This article, "Evaluation, valuation, negotiation: some reflections towards a culture of evaluation" explores the issues of developing standards for an evaluation, when these have not previously been agreed, in a rural development program in Argentina.The information provided was supplied by Alice Macfarlan and Patricia Rogers (ANZSOG and BetterEvaluation)
Authors and their affiliationPablo Rodríguez-Bilella (CONICET / IOCE. Argentina) and Rafael Monterde-Díaz (Universidad Politécnica de Valencia. / SEE. España)
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One of the trickiest situations in evaluation is when, after the draft report is submitted, it becomes clear that the evaluation team and the commissioning organization have different ideas about what the evaluation should do and how it should do it - and therefore have major differences about what the evaluation report should say.
In this interesting example, BetterEvaluation community member Pablo Rodríguez-Bilella and his colleague Rafael Monterde-Díaz discuss a case where these differences became evident very late in the process. They describe the changes made to the first, second and third drafts of the evaluation report to address concerns raised by the commissioning agency, while trying to remain true to the evidence that had been gathered and the evaluative criteria that had been previously identified.
They recommend addressing these issues up front wherever possible - in particular agreeing on the criteria and standards for evaluating the program or policy, and being clear that the evaluation report will refer explicitly to these. While these may change over the period of the evaluation, ongoing discussions about these will help to develop a culture of evaluation within the organization.
Who is this resource useful for?
- Commissioners/managers of evaluation;
How have you used or intend on using this resource?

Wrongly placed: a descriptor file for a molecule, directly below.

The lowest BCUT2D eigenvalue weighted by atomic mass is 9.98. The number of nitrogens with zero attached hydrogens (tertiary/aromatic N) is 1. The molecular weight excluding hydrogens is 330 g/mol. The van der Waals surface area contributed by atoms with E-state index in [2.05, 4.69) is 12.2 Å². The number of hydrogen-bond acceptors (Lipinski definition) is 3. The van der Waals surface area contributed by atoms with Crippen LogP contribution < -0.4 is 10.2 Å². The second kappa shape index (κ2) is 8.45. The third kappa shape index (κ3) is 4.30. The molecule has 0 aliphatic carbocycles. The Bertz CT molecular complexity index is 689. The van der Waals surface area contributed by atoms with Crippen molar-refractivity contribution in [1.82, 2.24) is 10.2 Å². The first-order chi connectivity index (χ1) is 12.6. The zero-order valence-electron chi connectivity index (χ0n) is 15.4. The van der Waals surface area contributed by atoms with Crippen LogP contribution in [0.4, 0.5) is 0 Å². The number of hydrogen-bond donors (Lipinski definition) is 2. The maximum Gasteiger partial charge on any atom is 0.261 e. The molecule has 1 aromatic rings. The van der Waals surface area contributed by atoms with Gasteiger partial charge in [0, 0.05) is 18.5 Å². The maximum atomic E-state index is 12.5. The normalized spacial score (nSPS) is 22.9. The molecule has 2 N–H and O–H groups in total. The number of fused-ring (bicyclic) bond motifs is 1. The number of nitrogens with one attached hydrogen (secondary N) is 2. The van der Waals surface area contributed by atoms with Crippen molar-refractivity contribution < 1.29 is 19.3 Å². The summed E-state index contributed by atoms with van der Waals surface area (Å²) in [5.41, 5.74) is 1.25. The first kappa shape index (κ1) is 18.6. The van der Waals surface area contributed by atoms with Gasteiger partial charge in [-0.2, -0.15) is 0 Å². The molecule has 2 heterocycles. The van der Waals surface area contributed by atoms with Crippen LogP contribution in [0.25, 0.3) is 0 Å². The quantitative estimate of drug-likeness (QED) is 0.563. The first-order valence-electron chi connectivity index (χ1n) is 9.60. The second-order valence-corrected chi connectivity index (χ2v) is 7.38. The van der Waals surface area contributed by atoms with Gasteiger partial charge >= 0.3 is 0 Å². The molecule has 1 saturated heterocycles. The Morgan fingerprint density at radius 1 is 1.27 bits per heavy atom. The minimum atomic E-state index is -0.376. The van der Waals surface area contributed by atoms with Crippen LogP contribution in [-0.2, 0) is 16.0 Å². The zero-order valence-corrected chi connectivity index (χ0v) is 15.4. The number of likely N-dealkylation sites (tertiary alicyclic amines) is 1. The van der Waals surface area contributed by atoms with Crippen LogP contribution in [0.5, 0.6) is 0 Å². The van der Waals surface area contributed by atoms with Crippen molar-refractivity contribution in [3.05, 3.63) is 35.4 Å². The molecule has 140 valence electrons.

We've used this resource as an example to highlight the importance of discussing the standards for an evaluation with stakeholders prior to the evaluation taking place. It's also a useful tool for both evaluators and commissioners to understand the negotiation process that can take place without this understanding.
Why would you recommend it to other people?
Examples like this, which come from real-world, messy situations in evaluation practice, help to capture the process of managing stakeholders and expectations in a way that can be much more useful than a textbook or manual. They raise a vital question that is important for both self-reflection and for enhancing the field through healthy discussion - What would you have done in this situation? For those who are new to evaluation, examples such as these will draw attention to potential issues that they may come up against, and potentially help to ward these off. More experienced hands at evaluation may be able to identify with some of the elements of this story.
Rodríguez-Bilella, P., & Monterde-díaz, R. (2012). Evaluation, Valuation, Negotiation: Some Reflections Towards a Culture of Evaluation.The Canadian Journal of Program Evaluation, 25(3), 1-10.
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